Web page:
For the record – Captain Guy Weston Samuelson was not a descendant of the Prime Minister, but his mother - centre in white dress, arguably in the company of her sisters -, ie Mrs Anne Jane Samuelson née Davis ’64-20, of 240 Almoner' house St James' Court London & 1 The Leas Folkestone Kent, was the daughter of Mrs Margaret Jane Davis née Peel '24-05, and grand-daughter of Mr William Peel 1793-69 whose father Jonathan Peel 1752-34, of Accrington House nr Blackburn, was the brother of Sir Robert Peel 1750-30 - 1st Bart, the latter father of Prime Minister Sir Robert Peel 1788-50 - 2nd Bart.
At right - plaque at 16 Upper Grosvenor Street Mayfair London.
Article dd Nov ‘35 mentioning Mrs Frances Samuelson of Lympne Hall - 'Defendant – ie Mr Leslie George Hoile of Berrington House The Street less than 100 yards away – fled, and she went after him with her Mastiff, but he had gone.' - The Mastiff in the article might have been her Crufts winner - see below - ch Cinque Ports Michael b Feb ’30 - ch Westcroft Blaise' dau Garlinge Lady Jane ex ch Ashenhurst Cedric' son Goldhawk Cedric -.
Mr Leslie George Hoile ’00-80 m in ’26 Miss Lilian M Sawyer, dd ’23 a staff member of London’ Bethlem Hospital. He was the grandson of the veterinary surgeon John George Hoile ’32-07 residing at Berrington House Lympne, same address as for Leslie’ brother Mr Edward Victor Hoile b ‘92, dramatist and author of theatre plays a/o Piccadilly Alibi, Painted Sparrows & Love’s a Luxury.
The C 16th timber framed Lympne Hall The Street Lympne Hythe - ca 200 yards from Lympne Castle – is, in the Shepway district conservation area, one of the oldest houses with an C18th façade and C20th alterations. The front elevation consists of red brick with uncoursed galleted stone to part of the ground floor and a plain tile roof.
Insert – Flying a Comper Swift, the Captain won a silver medal for second place at the renowned ‘Folkestone Trophy Race’ dd ‘38. The Comper Swift is a single-seat sporting aircraft concepted by Flight Lieutenant Nicholas Comper and produced by Comper Aircraft Company Ltd of Hooton Park – Cheshire, ‘holding a strong appeal to those who appreciate flying in the true sense of the word.’ -
Ch Michael' sibling Cinque Ports Jennifer Jane, owned by Mrs A Harding of The Retreat Hythe Kent, got in '32 the LKA Olympia cc under Mr Nevill Walker Hall - res cc Hellingly Queen Bess, 3rd ch Ileden Volo -, and two reserve cc's resp at Brighton under Mr Nevison Arthur Loraine *** - cc ch Hellingly Joy -, and at the KC Crystal Palace under Mr Arthur Croxton-Smith - cc Ileden Volo -. After been made up in '32, ch Cinque Ports Michael got in '33 two reserve cc's, ie at Crufts under Mr Guy P Greenwood - cc ch Uther Penarvon -, and at Richmond under Mr Wm Hunter Johnston - cc Penn King Peter' son Simeon -, and finally in '34 again at Richmond a res cc under Mr Guy P Greenwood - cc ch Cleveland Hugo -. *** Mr Nevison Arthur Loraine ’63-34, of The Cottage Esher Surrey, manager of Sandown Park Racecourse, and accomplished painter specialised in horses and rustic scenes.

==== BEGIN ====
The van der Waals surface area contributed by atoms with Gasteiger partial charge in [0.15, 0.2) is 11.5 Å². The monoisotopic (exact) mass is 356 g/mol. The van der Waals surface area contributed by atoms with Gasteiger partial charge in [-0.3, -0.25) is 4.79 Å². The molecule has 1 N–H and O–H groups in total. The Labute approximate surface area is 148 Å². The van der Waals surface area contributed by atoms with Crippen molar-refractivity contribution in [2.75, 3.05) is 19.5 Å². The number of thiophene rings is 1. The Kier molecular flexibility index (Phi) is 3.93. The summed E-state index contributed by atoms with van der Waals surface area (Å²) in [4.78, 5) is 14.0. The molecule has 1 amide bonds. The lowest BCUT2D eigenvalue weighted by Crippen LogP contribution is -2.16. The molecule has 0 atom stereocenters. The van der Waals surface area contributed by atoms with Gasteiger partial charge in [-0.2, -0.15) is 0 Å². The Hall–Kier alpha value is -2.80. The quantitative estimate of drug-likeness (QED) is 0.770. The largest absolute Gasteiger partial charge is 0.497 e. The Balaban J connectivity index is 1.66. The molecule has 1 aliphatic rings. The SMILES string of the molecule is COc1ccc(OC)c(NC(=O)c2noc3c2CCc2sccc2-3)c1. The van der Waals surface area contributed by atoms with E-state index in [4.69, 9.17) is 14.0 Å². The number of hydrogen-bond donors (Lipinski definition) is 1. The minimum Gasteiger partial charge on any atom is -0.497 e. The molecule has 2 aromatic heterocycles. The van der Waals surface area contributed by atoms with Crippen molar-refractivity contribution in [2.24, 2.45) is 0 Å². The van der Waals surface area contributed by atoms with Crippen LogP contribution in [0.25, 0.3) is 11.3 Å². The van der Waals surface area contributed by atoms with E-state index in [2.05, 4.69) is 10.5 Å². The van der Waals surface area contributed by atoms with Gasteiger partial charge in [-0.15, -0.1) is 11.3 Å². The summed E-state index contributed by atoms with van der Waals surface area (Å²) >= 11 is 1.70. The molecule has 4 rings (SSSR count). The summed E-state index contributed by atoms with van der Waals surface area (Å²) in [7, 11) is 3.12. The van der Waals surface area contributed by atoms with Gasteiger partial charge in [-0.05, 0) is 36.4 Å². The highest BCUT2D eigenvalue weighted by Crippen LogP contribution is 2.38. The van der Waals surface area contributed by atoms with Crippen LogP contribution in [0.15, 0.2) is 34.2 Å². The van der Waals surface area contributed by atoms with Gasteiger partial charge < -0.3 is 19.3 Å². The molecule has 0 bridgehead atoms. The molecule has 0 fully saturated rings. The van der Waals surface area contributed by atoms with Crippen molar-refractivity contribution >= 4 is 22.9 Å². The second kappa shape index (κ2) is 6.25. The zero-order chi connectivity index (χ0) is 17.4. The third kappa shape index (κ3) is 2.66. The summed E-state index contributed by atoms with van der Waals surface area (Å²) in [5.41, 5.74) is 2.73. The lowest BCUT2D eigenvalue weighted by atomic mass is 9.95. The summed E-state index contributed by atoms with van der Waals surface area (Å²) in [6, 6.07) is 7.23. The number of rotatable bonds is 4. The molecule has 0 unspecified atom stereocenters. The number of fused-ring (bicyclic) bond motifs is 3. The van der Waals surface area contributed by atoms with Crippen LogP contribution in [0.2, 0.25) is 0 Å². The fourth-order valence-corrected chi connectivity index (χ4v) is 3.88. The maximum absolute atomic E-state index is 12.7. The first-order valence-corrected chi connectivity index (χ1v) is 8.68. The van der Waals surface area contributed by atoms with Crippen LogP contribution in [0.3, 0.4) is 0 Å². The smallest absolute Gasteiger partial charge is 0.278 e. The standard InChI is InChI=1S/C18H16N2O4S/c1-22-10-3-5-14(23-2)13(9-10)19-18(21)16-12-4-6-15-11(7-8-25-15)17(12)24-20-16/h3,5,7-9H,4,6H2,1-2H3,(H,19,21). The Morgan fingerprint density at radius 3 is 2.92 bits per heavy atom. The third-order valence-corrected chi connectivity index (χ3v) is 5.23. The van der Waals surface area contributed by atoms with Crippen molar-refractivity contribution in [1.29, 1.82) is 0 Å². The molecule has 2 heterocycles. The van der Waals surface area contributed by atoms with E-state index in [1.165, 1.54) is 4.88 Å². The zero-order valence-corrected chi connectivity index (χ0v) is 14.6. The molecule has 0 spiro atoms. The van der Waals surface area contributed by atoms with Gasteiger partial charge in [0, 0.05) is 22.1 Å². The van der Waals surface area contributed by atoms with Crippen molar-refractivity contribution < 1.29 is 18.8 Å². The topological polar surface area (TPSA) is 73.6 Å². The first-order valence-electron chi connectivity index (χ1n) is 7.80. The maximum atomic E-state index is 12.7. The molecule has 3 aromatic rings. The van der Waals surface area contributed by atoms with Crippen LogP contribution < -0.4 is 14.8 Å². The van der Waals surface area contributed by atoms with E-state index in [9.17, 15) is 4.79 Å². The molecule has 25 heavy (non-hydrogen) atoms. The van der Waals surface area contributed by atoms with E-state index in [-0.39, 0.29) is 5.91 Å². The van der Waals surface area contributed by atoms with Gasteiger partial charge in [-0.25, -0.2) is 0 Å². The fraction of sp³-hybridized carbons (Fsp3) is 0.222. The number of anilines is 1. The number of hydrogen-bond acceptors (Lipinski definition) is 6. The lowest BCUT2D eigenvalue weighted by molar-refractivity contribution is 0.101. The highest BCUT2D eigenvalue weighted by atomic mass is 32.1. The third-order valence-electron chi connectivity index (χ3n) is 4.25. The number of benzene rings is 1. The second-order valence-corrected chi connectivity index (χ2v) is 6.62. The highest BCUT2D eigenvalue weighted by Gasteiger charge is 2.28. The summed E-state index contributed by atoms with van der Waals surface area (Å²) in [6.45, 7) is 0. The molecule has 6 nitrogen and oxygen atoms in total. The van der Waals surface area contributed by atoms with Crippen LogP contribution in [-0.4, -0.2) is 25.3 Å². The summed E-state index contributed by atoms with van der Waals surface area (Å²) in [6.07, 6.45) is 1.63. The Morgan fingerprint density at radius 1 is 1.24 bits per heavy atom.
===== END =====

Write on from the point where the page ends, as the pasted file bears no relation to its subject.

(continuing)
The Kennel Club Stud Books give no further trace of the Samuelsons who bred their second and last litter March '35, ie - Trelyon Morwena ex Deleval Piers - resulting in a/o Lympne Sampson exported to US fancier Mr Brooks Stevens Jr. It might go about Mr Chas Brooks Stevens '02-81, of Concord Mass, who had knitting mills in Scotland, Ireland and India as well; he was the son of woollen manufacturer Mr Charles Brooks Stevens of Lowell Mass.
At left dd nov ’11– Article about the Crystal Palace Zoological Gardens Scheme proposed by Dr John Sidney Turner who lived near the Crystal Palace at 81 Anerley road. – ‘Compared to the present location in Regent’ Park with its 34 acres, the Palace and grounds of 200 acres are more suitable to show the animals somewhat in their natural state and condition to their very considerable improvement in health, taking Mr Carl Hagenbeck’ Zoological Park at Hamburg as example.
Another part of his scheme was retaining Crystal Palace’ position as a great educational centre, particularly for natural sciences, a/o forestry, botany, mineralogy, geology, &c. Important research work could be done especially in connection with the selection of species, hybridisation and so on.
It could become a popular resort of a high character requiring music and proper catering for the visitors in various ways. It would preserve the neighbourhood as a desirable residential district.’ –
At right dd April ’14 – Dr J S Turner at the Kennel Club’ Field Trials at Orwell Park nr Ipswich, together with Captain Harold Darrel Furber of the 3rd Batt Welsh regiment, the latter' wife Barbara née St Clair Johnston, and Mr Frederick Chas Lowe ‘47-30 who ran and bred hunting dogs since the 1860s, and the man behind F C Lowe & Son Ltd' Carta Carna Dog & Poultry Foods, one of the world' first commercial dog food producers which kept operating until the mid 1970s, when it was closed down after more than hundred years of production in the same village of Sittingbourne Kent.